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Key Features

Essentials of Diagnosis

  • Symptoms appear on the same side as an injury to the neck and shoulder.

  • Burning pain or numbness in the shoulder and arm.

  • Weakness may be present.

General Considerations

  • Burners or stingers are common injuries in contact sports, especially football

  • The two terms are used interchangeably to describe transient unilateral pain and paresthesias in the upper extremity

  • These cervical radiculopathies or brachial plexopathies typically occur when the head is laterally bent and the shoulder depressed, causing

    • Exacerbation of a degenerative cervical disk or stenosis

    • A compressive injury to a cervical nerve root on the symptomatic upper extremity

    • Traction injury to the brachial plexus of the ipsilateral shoulder

Clinical Findings

  • Immediate burning pain and paresthesias down one arm generally lasting only minutes

  • Unilateral weakness in the muscles of the upper trunk

    • Tends to resolve quickly

    • Can persist for weeks


  • The most important part of the workup is a thorough neurologic assessment to differentiate this injury from a more serious brain or cervical spine injury. The key distinguishing feature of the stinger is its unilateral nature.

  • If symptoms persist or include bilateral complaints, headache, change in mental status, or severe neck pain, a diagnostic evaluation should include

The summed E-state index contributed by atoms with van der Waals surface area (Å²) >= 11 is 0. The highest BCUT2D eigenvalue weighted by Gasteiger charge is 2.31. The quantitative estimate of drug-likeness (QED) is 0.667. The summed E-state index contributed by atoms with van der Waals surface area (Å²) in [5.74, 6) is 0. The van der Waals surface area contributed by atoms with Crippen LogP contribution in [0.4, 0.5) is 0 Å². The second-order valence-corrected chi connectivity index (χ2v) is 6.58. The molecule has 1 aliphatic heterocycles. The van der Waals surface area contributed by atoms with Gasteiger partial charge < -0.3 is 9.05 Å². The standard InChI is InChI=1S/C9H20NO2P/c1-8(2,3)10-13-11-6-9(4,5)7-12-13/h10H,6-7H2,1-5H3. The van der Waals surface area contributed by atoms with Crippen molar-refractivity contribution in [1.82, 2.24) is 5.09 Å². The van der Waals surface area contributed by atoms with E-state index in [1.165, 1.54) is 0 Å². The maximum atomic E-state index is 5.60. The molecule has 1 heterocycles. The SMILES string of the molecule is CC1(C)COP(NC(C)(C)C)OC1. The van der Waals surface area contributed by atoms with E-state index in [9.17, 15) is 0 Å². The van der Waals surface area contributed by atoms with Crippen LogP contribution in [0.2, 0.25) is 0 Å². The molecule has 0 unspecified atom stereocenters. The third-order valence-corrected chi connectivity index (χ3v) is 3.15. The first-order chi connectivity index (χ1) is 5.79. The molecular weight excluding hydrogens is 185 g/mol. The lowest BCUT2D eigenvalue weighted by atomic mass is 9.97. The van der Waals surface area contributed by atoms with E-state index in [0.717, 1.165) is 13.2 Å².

• A careful neurological examination

    • Possibly cervical spine radiographs, including flexion/extension views, magnetic resonance imaging scans, and electromyography


  • Consists of removal from play and observation

  • The athlete can return to play once symptoms have resolved, neck and shoulder range of motion is pain-free, reflexes and strength are normal, and the Spurling test is negative

  • The Spurling test is performed by having the neck extended, rotated, and flexed to the ipsilateral shoulder while applying an axial load

  • Restriction of same day return to play should be considered in athletes with a history of multiple stingers, particularly if sustained in the same season



  • Wearing well-fitting protective gear

  • Proper blocking and tackling techniques

  • Maintaining neck and shoulder strength


  • Long-term complications are possible, including permanent neurologic injury or repeated occurrence of stingers, which would necessitate further workup and possible lifetime exclusion from contact or collision sports


Cantu  RC, Li  YM, Abdulhamid  M, Chin  LS: Return to play after cervical spine injury in sports. Curr Sports Med Rep 2013;12:14–17
[PubMed: 23314078]
Standaert  CJ, Herring  SA: Expert opinion and controversies in musculoskeletal and sports medicine: stingers. Arch Phys Med Rehabil 2009;90:402–406
[PubMed: 19254603]

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